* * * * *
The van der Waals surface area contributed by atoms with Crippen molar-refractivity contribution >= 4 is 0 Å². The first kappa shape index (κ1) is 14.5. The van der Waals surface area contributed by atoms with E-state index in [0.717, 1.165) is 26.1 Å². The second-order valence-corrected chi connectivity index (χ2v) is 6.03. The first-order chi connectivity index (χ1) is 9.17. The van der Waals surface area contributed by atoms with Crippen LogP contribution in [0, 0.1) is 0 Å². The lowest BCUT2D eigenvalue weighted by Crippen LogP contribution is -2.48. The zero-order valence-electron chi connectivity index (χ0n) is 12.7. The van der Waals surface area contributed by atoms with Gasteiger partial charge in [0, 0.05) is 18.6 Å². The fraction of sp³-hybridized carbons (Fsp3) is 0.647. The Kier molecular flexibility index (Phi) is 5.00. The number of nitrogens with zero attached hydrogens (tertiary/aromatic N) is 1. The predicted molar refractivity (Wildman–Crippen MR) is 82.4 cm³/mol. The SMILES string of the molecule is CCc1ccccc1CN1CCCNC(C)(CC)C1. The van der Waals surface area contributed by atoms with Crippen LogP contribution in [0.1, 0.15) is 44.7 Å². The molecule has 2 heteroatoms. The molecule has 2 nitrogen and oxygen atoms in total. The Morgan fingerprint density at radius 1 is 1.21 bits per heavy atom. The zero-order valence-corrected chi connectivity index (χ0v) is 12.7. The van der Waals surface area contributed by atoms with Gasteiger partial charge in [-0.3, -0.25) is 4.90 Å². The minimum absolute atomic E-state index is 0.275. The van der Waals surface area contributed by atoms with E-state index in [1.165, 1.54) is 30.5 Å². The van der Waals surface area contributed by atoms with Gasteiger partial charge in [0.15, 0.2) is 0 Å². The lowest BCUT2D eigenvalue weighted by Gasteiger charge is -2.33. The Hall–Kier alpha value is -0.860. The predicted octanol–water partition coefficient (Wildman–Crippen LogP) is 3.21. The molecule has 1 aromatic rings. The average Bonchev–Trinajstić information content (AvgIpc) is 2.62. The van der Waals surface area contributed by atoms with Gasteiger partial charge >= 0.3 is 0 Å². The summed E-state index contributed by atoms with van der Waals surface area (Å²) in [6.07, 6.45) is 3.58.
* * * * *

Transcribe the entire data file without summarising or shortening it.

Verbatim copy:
The van der Waals surface area contributed by atoms with Crippen molar-refractivity contribution >= 4 is 0 Å². The first kappa shape index (κ1) is 14.5. The van der Waals surface area contributed by atoms with E-state index in [0.717, 1.165) is 26.1 Å². The second-order valence-corrected chi connectivity index (χ2v) is 6.03. The first-order chi connectivity index (χ1) is 9.17. The van der Waals surface area contributed by atoms with Crippen LogP contribution in [0, 0.1) is 0 Å². The lowest BCUT2D eigenvalue weighted by Crippen LogP contribution is -2.48. The zero-order valence-electron chi connectivity index (χ0n) is 12.7. The van der Waals surface area contributed by atoms with Gasteiger partial charge in [0, 0.05) is 18.6 Å². The fraction of sp³-hybridized carbons (Fsp3) is 0.647. The Kier molecular flexibility index (Phi) is 5.00. The number of nitrogens with zero attached hydrogens (tertiary/aromatic N) is 1. The predicted molar refractivity (Wildman–Crippen MR) is 82.4 cm³/mol. The SMILES string of the molecule is CCc1ccccc1CN1CCCNC(C)(CC)C1. The van der Waals surface area contributed by atoms with Crippen LogP contribution in [0.1, 0.15) is 44.7 Å². The molecule has 2 heteroatoms. The molecule has 2 nitrogen and oxygen atoms in total. The Morgan fingerprint density at radius 1 is 1.21 bits per heavy atom. The zero-order valence-corrected chi connectivity index (χ0v) is 12.7. The van der Waals surface area contributed by atoms with Gasteiger partial charge in [-0.3, -0.25) is 4.90 Å². The minimum absolute atomic E-state index is 0.275. The van der Waals surface area contributed by atoms with E-state index in [1.165, 1.54) is 30.5 Å². The van der Waals surface area contributed by atoms with Gasteiger partial charge in [0.15, 0.2) is 0 Å². The lowest BCUT2D eigenvalue weighted by Gasteiger charge is -2.33. The Hall–Kier alpha value is -0.860. The predicted octanol–water partition coefficient (Wildman–Crippen LogP) is 3.21. The molecule has 1 aromatic rings. The average Bonchev–Trinajstić information content (AvgIpc) is 2.62. The van der Waals surface area contributed by atoms with Gasteiger partial charge >= 0.3 is 0 Å². The summed E-state index contributed by atoms with van der Waals surface area (Å²) in [6.07, 6.45) is 3.58.